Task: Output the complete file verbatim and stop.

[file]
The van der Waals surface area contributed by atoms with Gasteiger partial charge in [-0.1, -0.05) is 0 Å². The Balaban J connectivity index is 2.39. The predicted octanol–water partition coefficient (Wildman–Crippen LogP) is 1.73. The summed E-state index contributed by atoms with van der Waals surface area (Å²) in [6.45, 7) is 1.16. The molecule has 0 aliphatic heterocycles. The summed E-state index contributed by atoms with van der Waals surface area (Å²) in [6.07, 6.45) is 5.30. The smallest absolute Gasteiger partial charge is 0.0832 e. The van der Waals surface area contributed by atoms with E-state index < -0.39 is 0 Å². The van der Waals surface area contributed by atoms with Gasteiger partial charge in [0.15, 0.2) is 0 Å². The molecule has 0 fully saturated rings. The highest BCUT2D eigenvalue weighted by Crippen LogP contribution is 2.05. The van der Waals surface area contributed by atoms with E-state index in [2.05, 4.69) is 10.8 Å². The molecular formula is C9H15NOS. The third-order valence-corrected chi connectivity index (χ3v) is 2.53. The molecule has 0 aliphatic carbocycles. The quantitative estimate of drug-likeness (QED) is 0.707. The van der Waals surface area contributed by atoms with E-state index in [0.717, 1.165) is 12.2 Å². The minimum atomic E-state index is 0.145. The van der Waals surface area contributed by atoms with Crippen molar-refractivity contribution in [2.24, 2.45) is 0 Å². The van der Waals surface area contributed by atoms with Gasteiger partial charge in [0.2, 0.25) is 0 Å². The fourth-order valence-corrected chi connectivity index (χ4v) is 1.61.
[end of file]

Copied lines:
The van der Waals surface area contributed by atoms with Gasteiger partial charge in [-0.1, -0.05) is 0 Å². The Balaban J connectivity index is 2.39. The predicted octanol–water partition coefficient (Wildman–Crippen LogP) is 1.73. The summed E-state index contributed by atoms with van der Waals surface area (Å²) in [6.45, 7) is 1.16. The molecule has 0 aliphatic heterocycles. The summed E-state index contributed by atoms with van der Waals surface area (Å²) in [6.07, 6.45) is 5.30. The smallest absolute Gasteiger partial charge is 0.0832 e. The van der Waals surface area contributed by atoms with E-state index < -0.39 is 0 Å². The van der Waals surface area contributed by atoms with Gasteiger partial charge in [0.15, 0.2) is 0 Å². The molecule has 0 fully saturated rings. The highest BCUT2D eigenvalue weighted by Crippen LogP contribution is 2.05. The van der Waals surface area contributed by atoms with E-state index in [2.05, 4.69) is 10.8 Å². The molecular formula is C9H15NOS. The third-order valence-corrected chi connectivity index (χ3v) is 2.53. The molecule has 0 aliphatic carbocycles. The quantitative estimate of drug-likeness (QED) is 0.707. The van der Waals surface area contributed by atoms with E-state index in [0.717, 1.165) is 12.2 Å². The minimum atomic E-state index is 0.145. The van der Waals surface area contributed by atoms with Crippen molar-refractivity contribution in [2.24, 2.45) is 0 Å². The van der Waals surface area contributed by atoms with Gasteiger partial charge in [0.2, 0.25) is 0 Å². The fourth-order valence-corrected chi connectivity index (χ4v) is 1.61.